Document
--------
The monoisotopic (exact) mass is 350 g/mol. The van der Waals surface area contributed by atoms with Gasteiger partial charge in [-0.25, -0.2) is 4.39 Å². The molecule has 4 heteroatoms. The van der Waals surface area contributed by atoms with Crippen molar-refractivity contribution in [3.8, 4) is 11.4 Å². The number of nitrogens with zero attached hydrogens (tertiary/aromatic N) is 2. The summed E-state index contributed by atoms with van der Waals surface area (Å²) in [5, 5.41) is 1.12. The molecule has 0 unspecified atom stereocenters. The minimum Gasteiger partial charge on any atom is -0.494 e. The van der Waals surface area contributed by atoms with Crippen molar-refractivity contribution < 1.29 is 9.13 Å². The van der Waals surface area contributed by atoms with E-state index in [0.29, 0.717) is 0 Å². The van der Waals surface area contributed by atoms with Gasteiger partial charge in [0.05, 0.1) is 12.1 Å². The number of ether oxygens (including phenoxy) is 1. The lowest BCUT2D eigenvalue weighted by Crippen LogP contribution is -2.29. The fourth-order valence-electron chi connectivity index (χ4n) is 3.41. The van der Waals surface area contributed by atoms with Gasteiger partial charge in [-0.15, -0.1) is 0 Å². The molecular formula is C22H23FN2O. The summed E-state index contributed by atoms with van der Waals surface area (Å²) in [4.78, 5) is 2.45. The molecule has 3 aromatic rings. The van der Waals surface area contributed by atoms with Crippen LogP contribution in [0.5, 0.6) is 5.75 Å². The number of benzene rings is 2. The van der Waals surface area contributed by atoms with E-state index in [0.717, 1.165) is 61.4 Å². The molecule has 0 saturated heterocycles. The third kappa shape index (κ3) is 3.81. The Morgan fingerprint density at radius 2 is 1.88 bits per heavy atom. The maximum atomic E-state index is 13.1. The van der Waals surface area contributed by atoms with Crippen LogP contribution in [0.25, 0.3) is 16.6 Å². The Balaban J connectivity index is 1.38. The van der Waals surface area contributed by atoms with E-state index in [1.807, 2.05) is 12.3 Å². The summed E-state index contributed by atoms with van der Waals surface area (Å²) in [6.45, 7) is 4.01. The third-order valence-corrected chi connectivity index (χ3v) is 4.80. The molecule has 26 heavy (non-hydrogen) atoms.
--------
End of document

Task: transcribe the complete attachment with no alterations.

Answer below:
The monoisotopic (exact) mass is 350 g/mol. The van der Waals surface area contributed by atoms with Gasteiger partial charge in [-0.25, -0.2) is 4.39 Å². The molecule has 4 heteroatoms. The van der Waals surface area contributed by atoms with Crippen molar-refractivity contribution in [3.8, 4) is 11.4 Å². The number of nitrogens with zero attached hydrogens (tertiary/aromatic N) is 2. The summed E-state index contributed by atoms with van der Waals surface area (Å²) in [5, 5.41) is 1.12. The molecule has 0 unspecified atom stereocenters. The minimum Gasteiger partial charge on any atom is -0.494 e. The van der Waals surface area contributed by atoms with Crippen molar-refractivity contribution < 1.29 is 9.13 Å². The van der Waals surface area contributed by atoms with E-state index in [0.29, 0.717) is 0 Å². The van der Waals surface area contributed by atoms with Gasteiger partial charge in [0.05, 0.1) is 12.1 Å². The number of ether oxygens (including phenoxy) is 1. The lowest BCUT2D eigenvalue weighted by Crippen LogP contribution is -2.29. The fourth-order valence-electron chi connectivity index (χ4n) is 3.41. The van der Waals surface area contributed by atoms with Gasteiger partial charge in [-0.15, -0.1) is 0 Å². The molecular formula is C22H23FN2O. The summed E-state index contributed by atoms with van der Waals surface area (Å²) in [4.78, 5) is 2.45. The molecule has 3 aromatic rings. The van der Waals surface area contributed by atoms with Crippen LogP contribution in [0.5, 0.6) is 5.75 Å². The number of benzene rings is 2. The van der Waals surface area contributed by atoms with E-state index in [0.717, 1.165) is 61.4 Å². The molecule has 0 saturated heterocycles. The third kappa shape index (κ3) is 3.81. The Morgan fingerprint density at radius 2 is 1.88 bits per heavy atom. The maximum atomic E-state index is 13.1. The van der Waals surface area contributed by atoms with Crippen LogP contribution in [0.25, 0.3) is 16.6 Å². The Balaban J connectivity index is 1.38. The van der Waals surface area contributed by atoms with E-state index in [1.807, 2.05) is 12.3 Å². The summed E-state index contributed by atoms with van der Waals surface area (Å²) in [6.45, 7) is 4.01. The third-order valence-corrected chi connectivity index (χ3v) is 4.80. The molecule has 26 heavy (non-hydrogen) atoms.